Ben Howland

More speculation about Ben Howland’s job status

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On Sunday, we did a post about a column from Bill Plaschke of the LA Times on Ben Howland and how, regardless of what this UCLA team does in the NCAA tournament, he may have worn out his welcome in Westwood.

On Tuesday, the LA Times again wrote about Howland’s job status and how no one — not Howland, that the UCLA AD, not anyone — around the program will discuss it.

Things don’t exactly sound promising:

Asked Sunday how important it was to the program for UCLA to perform well in this year’s NCAA tournament, Howland said, “I think you should contact Dan.”

Asked how important the tournament was for him, he said, “Contact Dan. I am not going to make any comment.”

Dan is Dan Guerrero, UCLA’s athletic director, and attempts to contact him Monday were unsuccessful.


Guerrero has publicly offered only brief comment on Howland’s job security. In February, he declined to discuss the situation in detail because he said there was “a lot of season left to play.” However, he did say that with the nation’s No. 2 recruiting class, “there were high expectations when the season began. Those expectations remain high. The coaches know that, the assistant coaches know that and the players know that.”

Let’s assume Howland’s gone after this season. This is where things get interesting.

The USC job is currently open, and Jamie Dixon is a Southern California native that has had his named linked with the opening. If Dixon leaves, would Howland head back to Pittsburgh, a place where expectations are a bit lower and where his grind-it-out, blue-collar brand of basketball would be accepted? And if Howland does leave for Pitt, that means that, all of a sudden, one of college basketball’s six best jobs is suddenly available.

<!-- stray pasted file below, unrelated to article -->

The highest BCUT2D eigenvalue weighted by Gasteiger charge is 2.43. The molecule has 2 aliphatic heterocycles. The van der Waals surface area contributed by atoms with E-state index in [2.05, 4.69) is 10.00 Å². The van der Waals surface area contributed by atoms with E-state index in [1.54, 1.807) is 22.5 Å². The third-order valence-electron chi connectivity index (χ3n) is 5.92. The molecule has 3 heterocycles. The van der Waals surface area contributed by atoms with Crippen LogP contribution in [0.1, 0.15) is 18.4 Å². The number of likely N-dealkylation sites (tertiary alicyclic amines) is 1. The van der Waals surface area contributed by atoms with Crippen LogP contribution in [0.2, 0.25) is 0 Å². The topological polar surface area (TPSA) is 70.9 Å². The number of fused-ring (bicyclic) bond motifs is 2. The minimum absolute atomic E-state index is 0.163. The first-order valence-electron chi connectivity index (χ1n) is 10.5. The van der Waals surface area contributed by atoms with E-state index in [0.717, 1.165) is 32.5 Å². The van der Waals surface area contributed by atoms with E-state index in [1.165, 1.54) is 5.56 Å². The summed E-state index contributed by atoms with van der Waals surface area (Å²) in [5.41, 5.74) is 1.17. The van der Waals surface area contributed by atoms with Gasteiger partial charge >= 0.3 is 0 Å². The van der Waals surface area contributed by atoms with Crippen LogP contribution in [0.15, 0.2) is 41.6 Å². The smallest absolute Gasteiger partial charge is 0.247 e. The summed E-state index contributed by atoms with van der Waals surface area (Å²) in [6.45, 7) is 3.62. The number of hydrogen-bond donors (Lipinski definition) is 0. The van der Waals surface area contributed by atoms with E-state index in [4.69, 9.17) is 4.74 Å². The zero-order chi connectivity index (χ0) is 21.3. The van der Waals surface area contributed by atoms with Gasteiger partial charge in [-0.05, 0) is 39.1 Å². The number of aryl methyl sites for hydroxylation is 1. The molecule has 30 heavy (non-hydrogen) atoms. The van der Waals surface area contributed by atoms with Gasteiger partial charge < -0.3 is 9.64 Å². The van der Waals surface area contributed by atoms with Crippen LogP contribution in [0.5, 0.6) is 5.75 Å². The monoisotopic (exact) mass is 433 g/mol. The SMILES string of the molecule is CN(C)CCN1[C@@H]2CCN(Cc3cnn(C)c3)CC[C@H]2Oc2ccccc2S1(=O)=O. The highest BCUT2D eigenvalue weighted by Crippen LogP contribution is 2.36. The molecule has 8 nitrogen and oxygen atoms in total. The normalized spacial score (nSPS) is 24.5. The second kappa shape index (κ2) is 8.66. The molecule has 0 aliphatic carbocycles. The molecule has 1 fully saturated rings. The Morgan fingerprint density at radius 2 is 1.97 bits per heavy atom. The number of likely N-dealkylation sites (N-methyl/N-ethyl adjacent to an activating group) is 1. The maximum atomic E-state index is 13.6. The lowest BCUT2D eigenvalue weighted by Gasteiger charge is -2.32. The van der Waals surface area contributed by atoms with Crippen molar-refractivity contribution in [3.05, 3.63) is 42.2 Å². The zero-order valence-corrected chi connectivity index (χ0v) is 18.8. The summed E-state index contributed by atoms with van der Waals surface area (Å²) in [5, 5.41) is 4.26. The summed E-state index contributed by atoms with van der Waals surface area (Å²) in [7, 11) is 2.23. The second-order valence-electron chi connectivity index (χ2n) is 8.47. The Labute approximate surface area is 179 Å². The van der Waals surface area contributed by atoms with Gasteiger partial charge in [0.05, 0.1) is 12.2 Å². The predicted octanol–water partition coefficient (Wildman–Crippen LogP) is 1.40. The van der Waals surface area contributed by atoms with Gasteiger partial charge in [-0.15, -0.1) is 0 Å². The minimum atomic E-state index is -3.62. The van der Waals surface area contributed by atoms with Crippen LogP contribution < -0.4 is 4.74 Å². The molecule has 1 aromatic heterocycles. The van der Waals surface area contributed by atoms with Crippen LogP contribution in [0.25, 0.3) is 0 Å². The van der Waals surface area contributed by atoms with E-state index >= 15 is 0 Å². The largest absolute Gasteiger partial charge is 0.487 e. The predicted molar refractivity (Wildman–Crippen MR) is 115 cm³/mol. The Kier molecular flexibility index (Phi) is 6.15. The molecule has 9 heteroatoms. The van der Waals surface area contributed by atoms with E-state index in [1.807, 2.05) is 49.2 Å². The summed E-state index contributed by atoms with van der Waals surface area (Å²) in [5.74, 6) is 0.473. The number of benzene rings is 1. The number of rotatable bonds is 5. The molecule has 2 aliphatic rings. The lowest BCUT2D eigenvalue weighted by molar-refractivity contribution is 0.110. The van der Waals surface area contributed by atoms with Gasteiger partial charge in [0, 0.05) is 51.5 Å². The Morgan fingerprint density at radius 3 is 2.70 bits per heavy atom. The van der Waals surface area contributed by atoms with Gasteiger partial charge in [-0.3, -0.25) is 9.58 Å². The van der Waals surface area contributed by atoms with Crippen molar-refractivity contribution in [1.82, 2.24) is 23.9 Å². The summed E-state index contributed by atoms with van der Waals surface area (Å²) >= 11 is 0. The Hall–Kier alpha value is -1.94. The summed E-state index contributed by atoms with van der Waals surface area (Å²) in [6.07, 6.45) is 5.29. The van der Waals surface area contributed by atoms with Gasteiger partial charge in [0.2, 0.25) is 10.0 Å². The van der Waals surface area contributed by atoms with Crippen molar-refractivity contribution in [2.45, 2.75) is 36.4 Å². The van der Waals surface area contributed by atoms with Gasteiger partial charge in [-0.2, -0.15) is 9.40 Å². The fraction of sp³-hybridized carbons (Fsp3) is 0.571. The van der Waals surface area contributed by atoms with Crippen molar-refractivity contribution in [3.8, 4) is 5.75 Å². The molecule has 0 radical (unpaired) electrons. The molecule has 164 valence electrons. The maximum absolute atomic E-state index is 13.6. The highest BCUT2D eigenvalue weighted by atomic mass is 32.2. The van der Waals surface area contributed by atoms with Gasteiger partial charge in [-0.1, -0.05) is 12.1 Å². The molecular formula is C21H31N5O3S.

Is that enough to sway Brad Stevens or Shaka Smart to leave their cushy outposts? Both Stevens and Smart have families, young kids and a job where they will never be fired, are constantly getting their programs moved to better leagues, and make millions. Are they going to move to the other side of the country to coach at a program where you can make three Final Fours in a decade and be fired?

Would it be enough to convince Mark Few to leave Gonzaga? What if the Zags make the Final Four, will he feel like he’s reached the pinnacle of where that program can go?

Let’s assume all three of those guys say no.

UCLA is one of the blue bloods. Who do they go out and get?

More importantly, UCLA, who do you want them to go out and hire?

You can find Rob on twitter @RobDauster.

Louisville’s Rick Pitino on allegations: ‘We will get through this’

Rick Pitino
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LOUISVILLE, Ky. (AP) Louisville coach Rick Pitino remains defiant that his program will survive the allegations in a book by an escort alleging that former Cardinals staffer Andre McGee hired her and other dancers to strip and have sex with recruits and players.

Pitino said Tuesday that the Cardinals “will get through this the right way.”

The coach told a packed room at a tipoff luncheon that he understands the motivation behind Katina Powell’s book “Breaking Cardinal Rules: Basketball and the Escort Queen,” but questions the need for the alleged activities given the talent his program has produced.

Pitino added, “We will find out the truth, whatever it may be, and those responsible will pay the price.”

Georgia Tech lands Class of 2016 guard

Brian Gregory
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Georgia Tech picked up its third Class of 2016 commitment on Tuesday as the Yellow Jackets landed a pledged from three-star guard Josh Okogie.

The 6-foot-4 guard is considered the No. 143 overall prospect in the national Class of 2016 rankings and Okogie played with a very talented Team CP3 in the Nike EYBL. In 22 games this spring and summer, Okogie averaged 10.6 points, 4.5 rebounds, 1.8 assists and 1.6 steals per game while shooting 45 percent from the field.

Okogie joins three-star wing Christian Matthews and four-star big man Romello White in head coach Brian Gregory’s Class of 2016 at Georgia Tech. The group is definitely a solid influx of talent with some coming from successful grassroots programs.